The Tax Compliance Costs of Large Corporations: An Empirical Inquiry and Comparative Analysis

45 Pages Posted: 2 Feb 2017 Last revised: 10 Sep 2018

See all articles by Chris Evans

Chris Evans

University of New South Wales

Philip Lignier

University of Tasmania

Binh Tran-Nam

University of New South Wales (UNSW) - School of Taxation and Business Law

Date Written: 2016

Abstract

This article considers the tax compliance costs incurred by the large corporate sector. Using a survey of large and very large businesses and international groups in Australia, and drawing on the findings of other studies, the authors compare and contrast the current burden with the burden encountered by such businesses in Australia and elsewhere in recent years. They identify key trends in the compliance cost profile of the large corporate sector and possible explanations for those trends. They also discuss the factors that are perceived by survey respondents to give rise to high compliance costs. Finally, they provide insights into the relationship between the tax-risk positions taken by Australian firms in the large corporate sector and the compliance cost profiles of those firms.

The research outcomes are both confirmatory and insightful. They confirm key findings from the literature that tax compliance costs are significant, regressive, and not reducing over time, but also provide new insights into the compliance cost profile of the large corporate sector -- an area of research that has previously been largely unexplored. The research suggests that, apart from business size, the number of taxes that the entity has to comply with is a significant predictor of the level of tax compliance costs. In addition, it suggests that, after controlling for size, entities that have been identified as a significant compliance risk by the tax authority have higher compliance costs than those with lower risk classifications. Besides these statistically measurable determinants, the study suggests that three broad drivers of tax compliance costs are perceived by taxpayers: the complexity and uncertainty of tax rules, the administrative compliance requirements imposed by tax authorities, and international exposure.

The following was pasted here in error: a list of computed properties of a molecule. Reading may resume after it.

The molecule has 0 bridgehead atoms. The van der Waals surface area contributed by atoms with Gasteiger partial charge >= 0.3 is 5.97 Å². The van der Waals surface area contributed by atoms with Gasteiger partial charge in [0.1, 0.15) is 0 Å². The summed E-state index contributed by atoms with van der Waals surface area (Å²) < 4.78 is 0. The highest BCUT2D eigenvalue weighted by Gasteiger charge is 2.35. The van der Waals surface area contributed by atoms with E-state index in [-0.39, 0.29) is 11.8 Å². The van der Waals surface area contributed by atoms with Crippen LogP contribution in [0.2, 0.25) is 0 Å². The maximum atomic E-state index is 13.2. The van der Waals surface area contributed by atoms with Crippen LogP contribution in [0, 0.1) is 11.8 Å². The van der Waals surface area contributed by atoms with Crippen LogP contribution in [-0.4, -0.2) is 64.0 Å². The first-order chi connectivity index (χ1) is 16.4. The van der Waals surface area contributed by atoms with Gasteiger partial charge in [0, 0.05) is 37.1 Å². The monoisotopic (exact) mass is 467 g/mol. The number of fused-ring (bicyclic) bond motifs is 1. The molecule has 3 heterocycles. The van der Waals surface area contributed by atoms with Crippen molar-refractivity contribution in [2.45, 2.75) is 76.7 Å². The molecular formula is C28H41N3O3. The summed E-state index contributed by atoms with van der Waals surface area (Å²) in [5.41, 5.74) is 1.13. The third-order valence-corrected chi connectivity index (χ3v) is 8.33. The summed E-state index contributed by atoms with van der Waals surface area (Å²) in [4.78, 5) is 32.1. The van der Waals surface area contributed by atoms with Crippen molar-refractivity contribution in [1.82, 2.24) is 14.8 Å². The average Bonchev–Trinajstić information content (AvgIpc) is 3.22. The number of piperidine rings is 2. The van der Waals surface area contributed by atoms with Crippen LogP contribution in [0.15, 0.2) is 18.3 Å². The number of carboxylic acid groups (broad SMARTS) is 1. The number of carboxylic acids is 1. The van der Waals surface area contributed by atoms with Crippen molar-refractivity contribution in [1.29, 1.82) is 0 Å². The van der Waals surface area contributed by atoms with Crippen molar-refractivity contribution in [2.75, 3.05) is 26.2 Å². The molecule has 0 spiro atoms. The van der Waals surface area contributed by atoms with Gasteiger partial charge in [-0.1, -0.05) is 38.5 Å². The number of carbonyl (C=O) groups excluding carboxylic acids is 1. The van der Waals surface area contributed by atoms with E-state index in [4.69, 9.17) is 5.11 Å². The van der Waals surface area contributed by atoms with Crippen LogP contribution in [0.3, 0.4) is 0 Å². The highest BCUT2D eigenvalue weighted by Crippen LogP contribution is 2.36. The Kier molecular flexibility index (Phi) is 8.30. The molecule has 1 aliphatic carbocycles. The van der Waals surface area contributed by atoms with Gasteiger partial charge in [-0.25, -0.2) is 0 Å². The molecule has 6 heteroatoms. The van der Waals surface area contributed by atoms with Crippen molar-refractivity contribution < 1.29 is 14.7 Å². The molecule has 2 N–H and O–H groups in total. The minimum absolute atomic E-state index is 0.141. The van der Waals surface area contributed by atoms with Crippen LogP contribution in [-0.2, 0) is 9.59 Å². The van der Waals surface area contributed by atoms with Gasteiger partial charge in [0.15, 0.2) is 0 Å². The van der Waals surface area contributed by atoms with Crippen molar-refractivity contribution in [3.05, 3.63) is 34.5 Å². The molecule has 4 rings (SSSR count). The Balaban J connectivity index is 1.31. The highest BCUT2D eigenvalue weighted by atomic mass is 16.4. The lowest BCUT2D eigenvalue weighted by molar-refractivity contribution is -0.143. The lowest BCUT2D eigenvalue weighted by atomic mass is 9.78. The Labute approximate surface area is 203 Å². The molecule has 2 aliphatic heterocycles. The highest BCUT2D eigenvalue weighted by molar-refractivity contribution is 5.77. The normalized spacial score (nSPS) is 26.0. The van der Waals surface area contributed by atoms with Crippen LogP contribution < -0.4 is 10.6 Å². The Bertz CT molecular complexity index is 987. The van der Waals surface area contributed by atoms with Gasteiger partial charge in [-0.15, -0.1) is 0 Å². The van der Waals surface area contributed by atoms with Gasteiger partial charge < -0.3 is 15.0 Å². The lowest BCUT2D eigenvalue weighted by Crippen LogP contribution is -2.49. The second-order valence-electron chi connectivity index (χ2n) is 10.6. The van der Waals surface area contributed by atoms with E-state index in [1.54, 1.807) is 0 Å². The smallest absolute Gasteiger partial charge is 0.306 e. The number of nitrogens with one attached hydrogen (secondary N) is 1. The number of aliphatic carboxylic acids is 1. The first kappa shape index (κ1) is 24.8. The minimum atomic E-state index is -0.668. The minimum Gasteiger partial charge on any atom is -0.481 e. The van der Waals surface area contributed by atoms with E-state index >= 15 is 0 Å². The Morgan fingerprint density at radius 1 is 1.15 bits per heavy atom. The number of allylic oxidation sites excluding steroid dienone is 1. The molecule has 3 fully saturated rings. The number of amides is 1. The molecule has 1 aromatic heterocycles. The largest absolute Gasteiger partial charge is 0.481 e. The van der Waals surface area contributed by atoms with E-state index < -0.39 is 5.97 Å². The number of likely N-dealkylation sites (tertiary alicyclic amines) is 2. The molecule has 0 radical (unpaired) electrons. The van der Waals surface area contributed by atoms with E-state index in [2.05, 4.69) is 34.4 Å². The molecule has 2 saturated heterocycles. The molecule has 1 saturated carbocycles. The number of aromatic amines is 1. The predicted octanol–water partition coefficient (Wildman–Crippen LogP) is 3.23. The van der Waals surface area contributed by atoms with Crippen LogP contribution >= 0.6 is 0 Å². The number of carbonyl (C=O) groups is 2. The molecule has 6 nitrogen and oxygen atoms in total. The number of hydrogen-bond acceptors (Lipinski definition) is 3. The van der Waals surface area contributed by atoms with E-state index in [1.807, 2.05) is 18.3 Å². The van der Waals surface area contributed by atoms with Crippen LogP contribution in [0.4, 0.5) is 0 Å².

Keywords: Tax; Tax Administration; Operating Costs; Large Corporations Tax; Risk Management; Compliance

Suggested Citation

Evans, Christopher Charles and Lignier, Philip and Tran-Nam, Binh, The Tax Compliance Costs of Large Corporations: An Empirical Inquiry and Comparative Analysis (2016). Canadian Tax Journal/Revue Fiscale Canadienne, Vol. 64, No. 4, p. 751, 2016, Available at SSRN: https://ssrn.com/abstract=2909028

Christopher Charles Evans (Contact Author)

University of New South Wales ( email )

School of Taxation and Business Law
Australian School of Business, UNSW
Sydney, NSW 2052
Australia

Philip Lignier

University of Tasmania ( email )

French Street
Sandy Bay
Tasmania, 7250
Australia

Binh Tran-Nam

University of New South Wales (UNSW) - School of Taxation and Business Law ( email )

UNSW Sydney
Sydney, NSW 2052
Australia
61-2-9385-9561 (Phone)
61-2-9313-6658 (Fax)

HOME PAGE: http://www.asb.unsw.edu.au/schools/Pages/BinhTran-Nam.aspx

Here is the Coronavirus
related research on SSRN

Paper statistics

Downloads
63
Abstract Views
621
rank
376,235
PlumX Metrics